Scientific Abstracts: Thoracic, Renal, and Bone
Objective: To evaluate complications, overall survival, disease free progression, and tumor control following percutaneous microwave ablation of primary and metastatic lung tumors performed at a single institution.
Methods: Under IRB exemption, our institutions microwave ablation database was retrospectively reviewed for all percutaneous lung ablations performed between August 2011 and August 2019. All ablations were performed using a high-powered gas-cooled microwave system (Neuwave Medical, Madison WI). Patients were divided into two study groups: a) primary lung tumors and b) lung metastases. Tumor and ablation parameters were recorded and follow-up imaging was reviewed for local and distant tumor progression. Complications were recorded and categorized according to the SIR classification system.
Results: A total of 75 lung tumors were ablated in a total of 44 patients (22 M; mean age 64 years) over 62 sessions. Forty-four tumors were lung metastases with a mean size of 1.4±0.9 cm, and thirty-one were primary lung malignancies with a mean size of 1.7±0.6 cm. The median number of ablation probes used was 1, mean treatment power was 64 W, and mean ablation time was 6 minutes. The technical success rate was 100%. Median follow-up was 27 months in the metastatic tumor group and 25 months in the primary lung tumor group. Local tumor progression was 19.4% in the lung primary group (6/31) and 20.5% in the metastases group (9/44). Overall, the survival at 12-, 24-, and 36-months is: 89.3%, 75.7%, and 71.2% for both metastatic and primary tumors. The most commonly encountered complication was pneumothorax, occurring in 61.3% (38/62) of sessions. However, of that group, chest tubes were only required in 17% (7/38) of cases, for an overall rate of 11.3% (7/62) in all patients undergoing lung MW. There were only three major complications: two cases of recurrent pleural effusion requiring serial thoracenteses, and a single case of aspergilloma development within an ablation cavity requiring oral antifungal therapy in a radiation failure patient. There were no broncho-pleural fistulas in this study.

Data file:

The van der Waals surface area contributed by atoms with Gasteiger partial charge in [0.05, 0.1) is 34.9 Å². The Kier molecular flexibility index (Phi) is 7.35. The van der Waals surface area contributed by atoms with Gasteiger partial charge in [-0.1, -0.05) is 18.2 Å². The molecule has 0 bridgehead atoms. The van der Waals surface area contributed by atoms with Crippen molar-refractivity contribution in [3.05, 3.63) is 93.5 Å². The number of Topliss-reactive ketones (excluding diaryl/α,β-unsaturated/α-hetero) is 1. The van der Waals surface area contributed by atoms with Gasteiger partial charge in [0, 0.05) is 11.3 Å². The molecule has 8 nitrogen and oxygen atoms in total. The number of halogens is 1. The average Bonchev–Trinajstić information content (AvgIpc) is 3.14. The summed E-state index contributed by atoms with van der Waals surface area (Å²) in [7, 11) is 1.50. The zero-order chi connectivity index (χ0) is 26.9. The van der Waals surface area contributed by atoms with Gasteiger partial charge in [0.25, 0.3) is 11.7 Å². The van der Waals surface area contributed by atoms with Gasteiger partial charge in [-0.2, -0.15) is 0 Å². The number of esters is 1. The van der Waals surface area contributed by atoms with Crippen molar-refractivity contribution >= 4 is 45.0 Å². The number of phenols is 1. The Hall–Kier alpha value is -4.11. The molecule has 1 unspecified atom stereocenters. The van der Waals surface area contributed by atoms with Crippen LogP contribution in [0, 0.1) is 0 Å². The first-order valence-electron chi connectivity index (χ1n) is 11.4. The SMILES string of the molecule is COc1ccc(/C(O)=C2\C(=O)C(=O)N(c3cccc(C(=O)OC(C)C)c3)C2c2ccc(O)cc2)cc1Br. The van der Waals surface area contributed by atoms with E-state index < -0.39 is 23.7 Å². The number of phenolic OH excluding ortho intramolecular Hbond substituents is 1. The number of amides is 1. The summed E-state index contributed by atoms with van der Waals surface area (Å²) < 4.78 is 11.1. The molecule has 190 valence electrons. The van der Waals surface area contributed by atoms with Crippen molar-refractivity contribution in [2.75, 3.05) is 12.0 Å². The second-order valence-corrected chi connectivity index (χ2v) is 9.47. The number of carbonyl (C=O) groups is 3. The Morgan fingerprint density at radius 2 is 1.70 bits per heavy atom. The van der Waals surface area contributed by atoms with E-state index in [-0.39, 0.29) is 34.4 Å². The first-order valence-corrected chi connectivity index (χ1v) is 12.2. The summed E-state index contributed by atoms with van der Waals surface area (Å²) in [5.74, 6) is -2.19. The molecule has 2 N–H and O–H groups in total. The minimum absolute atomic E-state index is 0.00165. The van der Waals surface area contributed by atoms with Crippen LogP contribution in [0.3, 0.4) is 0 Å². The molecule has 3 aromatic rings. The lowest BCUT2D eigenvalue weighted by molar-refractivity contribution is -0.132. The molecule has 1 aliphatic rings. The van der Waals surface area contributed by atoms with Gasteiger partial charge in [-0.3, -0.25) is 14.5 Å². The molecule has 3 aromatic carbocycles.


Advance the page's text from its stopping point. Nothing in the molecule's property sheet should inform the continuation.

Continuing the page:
Conclusions: Use of microwave ablation in the lung is a developing technique, which has raised concerns over its safety and efficacy. We report our experience as safe with few major complications. We report our experience as safe with few major complications and efficacious with a low local recurrence rate. Our series is limited by a large number of primary lung tumor ablations performed as salvage therapy. Despite this limitation, MW ablation remains an effective modality for treatment of primary and metastatic pulmonary malignancy.